The modern Sonoran tribes may not have known the Bufo Alvarius contained a psychedelic medicine, but they have been introduced to it now and are becoming caretakers of the medicine. Some claim they did know about the toad but kept it secret from outsiders. But what we can day is that a modern resurgence of shamanic usage has proliferated since Octavio Rettig reintroduced it to the village elders to help cure their amphetamine addictions in the Seri villages around 2010.

Sustainability and the Popularity of Toad Medicine

Today many practitioners, including shamans, psychonauts, and spiritual explorers, use 5-MeO-DMT for its potential therapeutic benefits and as a tool for self-exploration. Many use synthetic 5-MeO made in a lab, and others use the Bufo toad secretion, which has on average, only about 30% 5-MeO in its mass. However, the increasing popularity of this psychedelic has raised concerns about sustainability and ethical sourcing. Harvesting the secretion can stress the toads if they are not handled with care, and overcollection can threatens their populations in the wild. Dangers like chytrid fungus, who affect amphibians worldwide, can also be spread if more humans are handling them and pass on the fungus.

The Atom Bomb of Consciousness

The experience of ingesting 5-MeO-DMT can be profoundly intense and life-altering. Descriptions often include feelings of oneness with the universe or the “divine”, a sensation of ego dissolution, and a deeper understanding of personal consciousness. Time may seem to lose meaning, and there can be cathartic release of built up emotions and trauma. After effects may include a renewed sense of purpose, profound insights, and increased psychological well-being. However, experiences can vary significantly based on the individual's mindset, setting, and dosage.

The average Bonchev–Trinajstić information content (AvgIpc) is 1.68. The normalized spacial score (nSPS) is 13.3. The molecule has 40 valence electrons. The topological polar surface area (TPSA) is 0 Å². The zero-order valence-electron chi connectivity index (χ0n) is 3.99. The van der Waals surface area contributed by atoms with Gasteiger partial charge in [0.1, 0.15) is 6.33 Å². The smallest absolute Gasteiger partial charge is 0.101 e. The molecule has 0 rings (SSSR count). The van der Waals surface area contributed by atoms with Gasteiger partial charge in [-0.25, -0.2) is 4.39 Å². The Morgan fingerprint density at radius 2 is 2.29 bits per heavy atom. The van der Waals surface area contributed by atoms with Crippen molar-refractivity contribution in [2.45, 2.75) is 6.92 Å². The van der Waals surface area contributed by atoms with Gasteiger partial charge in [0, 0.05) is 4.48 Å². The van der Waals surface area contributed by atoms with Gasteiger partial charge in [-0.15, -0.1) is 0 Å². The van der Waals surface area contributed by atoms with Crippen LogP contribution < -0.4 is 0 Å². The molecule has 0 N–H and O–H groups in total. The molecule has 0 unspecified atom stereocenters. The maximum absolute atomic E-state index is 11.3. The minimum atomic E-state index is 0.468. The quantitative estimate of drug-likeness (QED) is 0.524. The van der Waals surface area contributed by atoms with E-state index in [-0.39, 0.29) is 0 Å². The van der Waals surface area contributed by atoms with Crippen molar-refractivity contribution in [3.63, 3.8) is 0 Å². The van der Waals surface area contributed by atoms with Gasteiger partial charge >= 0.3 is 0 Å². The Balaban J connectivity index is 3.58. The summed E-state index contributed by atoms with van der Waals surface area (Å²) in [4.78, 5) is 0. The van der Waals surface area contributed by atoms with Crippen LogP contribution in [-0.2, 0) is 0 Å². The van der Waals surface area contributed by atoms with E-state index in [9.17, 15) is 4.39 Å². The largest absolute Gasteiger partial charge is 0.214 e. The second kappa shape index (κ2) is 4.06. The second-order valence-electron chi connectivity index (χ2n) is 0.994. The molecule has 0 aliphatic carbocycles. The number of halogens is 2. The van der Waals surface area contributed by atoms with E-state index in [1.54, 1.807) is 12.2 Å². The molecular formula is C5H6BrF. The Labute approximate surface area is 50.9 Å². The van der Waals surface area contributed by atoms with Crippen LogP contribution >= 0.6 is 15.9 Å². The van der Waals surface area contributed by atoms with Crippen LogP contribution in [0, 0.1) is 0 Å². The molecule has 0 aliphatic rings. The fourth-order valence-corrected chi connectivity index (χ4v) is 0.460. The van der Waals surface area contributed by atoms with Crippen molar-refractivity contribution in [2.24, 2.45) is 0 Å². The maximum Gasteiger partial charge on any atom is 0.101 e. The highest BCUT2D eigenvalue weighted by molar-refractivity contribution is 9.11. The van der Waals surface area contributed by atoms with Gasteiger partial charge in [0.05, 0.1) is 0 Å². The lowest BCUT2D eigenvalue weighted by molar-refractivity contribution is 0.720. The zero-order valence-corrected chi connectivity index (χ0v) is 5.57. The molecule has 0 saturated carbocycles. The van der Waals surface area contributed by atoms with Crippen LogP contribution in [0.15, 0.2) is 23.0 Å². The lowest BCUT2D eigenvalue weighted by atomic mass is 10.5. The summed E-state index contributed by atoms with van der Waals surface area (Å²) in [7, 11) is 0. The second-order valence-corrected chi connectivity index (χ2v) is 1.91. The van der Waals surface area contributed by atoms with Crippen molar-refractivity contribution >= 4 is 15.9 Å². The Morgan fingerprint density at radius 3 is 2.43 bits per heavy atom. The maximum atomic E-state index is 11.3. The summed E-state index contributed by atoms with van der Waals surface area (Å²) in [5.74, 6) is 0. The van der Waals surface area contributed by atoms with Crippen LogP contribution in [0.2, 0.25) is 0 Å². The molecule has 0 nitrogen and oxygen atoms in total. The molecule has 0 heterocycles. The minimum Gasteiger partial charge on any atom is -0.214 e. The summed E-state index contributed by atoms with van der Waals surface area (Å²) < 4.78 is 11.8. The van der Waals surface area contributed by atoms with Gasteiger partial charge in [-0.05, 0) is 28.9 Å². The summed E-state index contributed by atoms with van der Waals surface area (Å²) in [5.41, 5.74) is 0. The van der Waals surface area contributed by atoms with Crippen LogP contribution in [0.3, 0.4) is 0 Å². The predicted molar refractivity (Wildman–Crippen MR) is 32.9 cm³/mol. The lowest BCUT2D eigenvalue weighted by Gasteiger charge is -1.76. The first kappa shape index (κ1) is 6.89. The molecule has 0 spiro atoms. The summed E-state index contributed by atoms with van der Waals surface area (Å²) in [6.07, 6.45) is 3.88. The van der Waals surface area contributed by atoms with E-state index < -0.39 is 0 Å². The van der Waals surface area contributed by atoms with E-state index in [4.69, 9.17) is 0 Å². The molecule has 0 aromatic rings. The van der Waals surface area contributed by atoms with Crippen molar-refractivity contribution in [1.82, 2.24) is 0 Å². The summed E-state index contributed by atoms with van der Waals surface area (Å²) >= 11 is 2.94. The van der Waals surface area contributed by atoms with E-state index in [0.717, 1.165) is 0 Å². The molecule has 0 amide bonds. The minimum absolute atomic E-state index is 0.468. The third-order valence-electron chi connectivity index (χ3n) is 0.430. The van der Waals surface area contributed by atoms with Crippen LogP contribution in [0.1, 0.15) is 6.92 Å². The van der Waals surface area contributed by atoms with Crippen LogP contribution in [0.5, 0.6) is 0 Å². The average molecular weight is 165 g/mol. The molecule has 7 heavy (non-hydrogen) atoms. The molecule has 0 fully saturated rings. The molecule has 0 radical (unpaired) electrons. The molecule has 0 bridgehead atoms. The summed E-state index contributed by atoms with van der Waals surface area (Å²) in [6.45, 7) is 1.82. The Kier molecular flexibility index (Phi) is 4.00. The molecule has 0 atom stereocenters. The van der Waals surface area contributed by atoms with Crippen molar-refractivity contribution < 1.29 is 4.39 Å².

N,N-DMT vs. 5-MeO-DMT

5-MeO-DMT can engender the traditional ego dissolving white light of the mystical, out-of-body experience. It's not a visionary thing it's really about a feeling, a letting go of the ego and merging with the infinite. In in the Eastern Traditions (like Vedanta) they have many terms for this: samadhi (a single point of focus, etc. Essentially, you have a baseline consciousness right here and now and then as you go into the experience more, you go past the visionary realm (which you get to on N,N,-DMT). But as you go further IN, which is sort of UP the vibratory scale, all paths lead to Central Source: the white light originating space that many of these spiritual cultures say exist and have maps for, and that can be reliably discovered and awakened within us.

Risks and Benefits